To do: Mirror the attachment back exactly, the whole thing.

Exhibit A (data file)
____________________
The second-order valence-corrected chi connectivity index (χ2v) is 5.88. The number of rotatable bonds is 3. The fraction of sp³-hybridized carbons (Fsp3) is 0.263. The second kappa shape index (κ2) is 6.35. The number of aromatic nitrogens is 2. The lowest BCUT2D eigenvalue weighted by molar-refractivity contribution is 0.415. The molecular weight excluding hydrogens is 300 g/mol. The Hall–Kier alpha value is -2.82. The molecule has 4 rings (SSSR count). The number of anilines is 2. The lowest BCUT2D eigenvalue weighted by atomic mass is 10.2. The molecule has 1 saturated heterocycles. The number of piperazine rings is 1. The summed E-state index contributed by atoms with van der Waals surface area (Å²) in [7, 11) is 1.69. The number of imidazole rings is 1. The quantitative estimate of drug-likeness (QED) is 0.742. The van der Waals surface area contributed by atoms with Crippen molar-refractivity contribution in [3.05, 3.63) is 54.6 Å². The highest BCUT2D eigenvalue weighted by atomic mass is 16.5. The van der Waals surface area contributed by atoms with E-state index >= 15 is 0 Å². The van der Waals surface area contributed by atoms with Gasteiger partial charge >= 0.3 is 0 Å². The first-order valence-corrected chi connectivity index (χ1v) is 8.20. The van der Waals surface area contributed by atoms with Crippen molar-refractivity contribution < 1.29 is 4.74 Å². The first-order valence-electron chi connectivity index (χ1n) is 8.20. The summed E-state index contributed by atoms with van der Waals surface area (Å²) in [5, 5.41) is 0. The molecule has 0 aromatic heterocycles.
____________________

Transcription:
The second-order valence-corrected chi connectivity index (χ2v) is 5.88. The number of rotatable bonds is 3. The fraction of sp³-hybridized carbons (Fsp3) is 0.263. The second kappa shape index (κ2) is 6.35. The number of aromatic nitrogens is 2. The lowest BCUT2D eigenvalue weighted by molar-refractivity contribution is 0.415. The molecular weight excluding hydrogens is 300 g/mol. The Hall–Kier alpha value is -2.82. The molecule has 4 rings (SSSR count). The number of anilines is 2. The lowest BCUT2D eigenvalue weighted by atomic mass is 10.2. The molecule has 1 saturated heterocycles. The number of piperazine rings is 1. The summed E-state index contributed by atoms with van der Waals surface area (Å²) in [7, 11) is 1.69. The number of imidazole rings is 1. The quantitative estimate of drug-likeness (QED) is 0.742. The van der Waals surface area contributed by atoms with Crippen molar-refractivity contribution in [3.05, 3.63) is 54.6 Å². The highest BCUT2D eigenvalue weighted by atomic mass is 16.5. The van der Waals surface area contributed by atoms with E-state index >= 15 is 0 Å². The van der Waals surface area contributed by atoms with Gasteiger partial charge >= 0.3 is 0 Å². The first-order valence-corrected chi connectivity index (χ1v) is 8.20. The van der Waals surface area contributed by atoms with Crippen molar-refractivity contribution < 1.29 is 4.74 Å². The first-order valence-electron chi connectivity index (χ1n) is 8.20. The summed E-state index contributed by atoms with van der Waals surface area (Å²) in [5, 5.41) is 0. The molecule has 0 aromatic heterocycles.